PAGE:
No. However, researchers are currently looking into to the connection between 9/11 toxic dust exposure and various autoimmune diseases. A 2015 study concluded that rheumatoid arthritis was the most common autoimmune diagnosis (37% of subjects), followed by spondyloarthritis (22%), inflammatory myositis (14%), systemic lupus erythematosus (12%), systemic sclerosis (5%), Sjögren’s syndrome (5%), antiphospholipid syndrome (3%), and granulomatosis with polyangiitis (Wegener’s) (2%). While this particular study concluded that “prolonged work at the WTC site, independent of acute exposure, was an important predictor of post‐9/11 systemic autoimmune diseases,” currently these conditions are still not covered by either the World Trade Center Health Program (WTCHP) or the September 11th Victim Compensation Fund (VCF).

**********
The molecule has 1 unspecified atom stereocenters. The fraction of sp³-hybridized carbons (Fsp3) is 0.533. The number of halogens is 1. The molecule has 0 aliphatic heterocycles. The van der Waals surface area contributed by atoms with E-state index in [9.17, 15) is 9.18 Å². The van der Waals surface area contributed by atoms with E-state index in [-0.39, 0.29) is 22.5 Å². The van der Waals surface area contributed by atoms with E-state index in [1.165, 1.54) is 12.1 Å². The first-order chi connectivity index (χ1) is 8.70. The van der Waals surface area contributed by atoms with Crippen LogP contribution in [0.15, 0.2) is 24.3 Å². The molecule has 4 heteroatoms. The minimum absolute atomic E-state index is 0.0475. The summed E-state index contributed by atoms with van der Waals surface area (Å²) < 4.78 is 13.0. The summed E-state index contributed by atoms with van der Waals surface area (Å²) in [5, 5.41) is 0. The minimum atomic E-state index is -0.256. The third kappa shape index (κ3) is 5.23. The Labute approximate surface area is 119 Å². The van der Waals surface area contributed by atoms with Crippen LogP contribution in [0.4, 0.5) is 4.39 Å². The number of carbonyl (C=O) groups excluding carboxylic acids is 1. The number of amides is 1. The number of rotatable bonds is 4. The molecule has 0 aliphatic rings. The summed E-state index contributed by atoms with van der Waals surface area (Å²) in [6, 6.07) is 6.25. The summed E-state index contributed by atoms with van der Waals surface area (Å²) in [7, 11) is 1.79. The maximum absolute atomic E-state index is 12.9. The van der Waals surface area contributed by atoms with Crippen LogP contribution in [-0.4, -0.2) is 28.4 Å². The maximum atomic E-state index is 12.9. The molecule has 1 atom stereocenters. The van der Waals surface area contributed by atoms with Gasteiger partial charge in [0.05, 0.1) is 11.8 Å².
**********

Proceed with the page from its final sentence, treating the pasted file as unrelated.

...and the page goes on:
The WTCHP has a mechanism in place that allows for the addition of new conditions as scientific evidence builds up. This process primarily relies on the research performed by the WTCHP and there will be a major program-wide change if the decision is ever made to add autoimmune diseases. For more information as to how the process to add non-cancer conditions works, click here.
This is a very common questions and many of our clients suffer from autoimmune disease that we believe is linked to their 9/11 toxic dust exposure. We are cautiously optimistic that over time, enough evidence will become available to add autoimmune diseases to the official list of covered conditions. This data pool is increased as more patients who have autoimmune disease come forward and enroll in the World Trade Center Health Program.